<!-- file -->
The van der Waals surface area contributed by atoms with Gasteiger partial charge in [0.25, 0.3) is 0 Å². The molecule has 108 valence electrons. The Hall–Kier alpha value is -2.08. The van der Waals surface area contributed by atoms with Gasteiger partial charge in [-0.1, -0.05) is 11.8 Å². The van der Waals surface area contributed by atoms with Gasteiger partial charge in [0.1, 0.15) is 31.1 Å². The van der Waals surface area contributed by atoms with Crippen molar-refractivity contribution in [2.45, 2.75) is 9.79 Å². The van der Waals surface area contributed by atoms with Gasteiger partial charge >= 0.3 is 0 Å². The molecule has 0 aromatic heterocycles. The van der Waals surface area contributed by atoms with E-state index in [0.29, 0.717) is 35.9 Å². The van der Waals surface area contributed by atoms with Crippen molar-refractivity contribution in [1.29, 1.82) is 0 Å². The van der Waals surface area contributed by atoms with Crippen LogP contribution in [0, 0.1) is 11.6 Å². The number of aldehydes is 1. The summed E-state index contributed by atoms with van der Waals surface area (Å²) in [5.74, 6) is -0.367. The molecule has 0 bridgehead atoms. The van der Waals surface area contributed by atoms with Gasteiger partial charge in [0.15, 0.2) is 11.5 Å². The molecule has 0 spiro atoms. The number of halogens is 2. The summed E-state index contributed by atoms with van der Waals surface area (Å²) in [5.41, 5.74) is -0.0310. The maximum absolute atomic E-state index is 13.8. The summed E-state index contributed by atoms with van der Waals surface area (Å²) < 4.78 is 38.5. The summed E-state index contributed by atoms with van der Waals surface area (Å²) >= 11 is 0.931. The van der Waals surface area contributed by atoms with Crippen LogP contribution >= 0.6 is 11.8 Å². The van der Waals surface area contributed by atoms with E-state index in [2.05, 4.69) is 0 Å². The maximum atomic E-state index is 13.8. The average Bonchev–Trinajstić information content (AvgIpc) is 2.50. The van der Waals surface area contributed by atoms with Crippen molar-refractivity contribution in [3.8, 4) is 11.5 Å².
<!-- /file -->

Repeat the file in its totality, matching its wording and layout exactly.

The van der Waals surface area contributed by atoms with Gasteiger partial charge in [0.25, 0.3) is 0 Å². The molecule has 108 valence electrons. The Hall–Kier alpha value is -2.08. The van der Waals surface area contributed by atoms with Gasteiger partial charge in [-0.1, -0.05) is 11.8 Å². The van der Waals surface area contributed by atoms with Gasteiger partial charge in [0.1, 0.15) is 31.1 Å². The van der Waals surface area contributed by atoms with Crippen molar-refractivity contribution in [2.45, 2.75) is 9.79 Å². The van der Waals surface area contributed by atoms with Gasteiger partial charge >= 0.3 is 0 Å². The molecule has 0 aromatic heterocycles. The van der Waals surface area contributed by atoms with E-state index in [0.29, 0.717) is 35.9 Å². The van der Waals surface area contributed by atoms with Crippen molar-refractivity contribution in [1.29, 1.82) is 0 Å². The van der Waals surface area contributed by atoms with Crippen LogP contribution in [0, 0.1) is 11.6 Å². The number of aldehydes is 1. The summed E-state index contributed by atoms with van der Waals surface area (Å²) in [5.74, 6) is -0.367. The molecule has 0 bridgehead atoms. The van der Waals surface area contributed by atoms with Gasteiger partial charge in [0.15, 0.2) is 11.5 Å². The molecule has 0 spiro atoms. The number of halogens is 2. The summed E-state index contributed by atoms with van der Waals surface area (Å²) in [5.41, 5.74) is -0.0310. The maximum absolute atomic E-state index is 13.8. The summed E-state index contributed by atoms with van der Waals surface area (Å²) < 4.78 is 38.5. The summed E-state index contributed by atoms with van der Waals surface area (Å²) >= 11 is 0.931. The van der Waals surface area contributed by atoms with Crippen LogP contribution >= 0.6 is 11.8 Å². The van der Waals surface area contributed by atoms with E-state index in [2.05, 4.69) is 0 Å². The maximum atomic E-state index is 13.8. The average Bonchev–Trinajstić information content (AvgIpc) is 2.50. The van der Waals surface area contributed by atoms with Crippen molar-refractivity contribution in [3.8, 4) is 11.5 Å².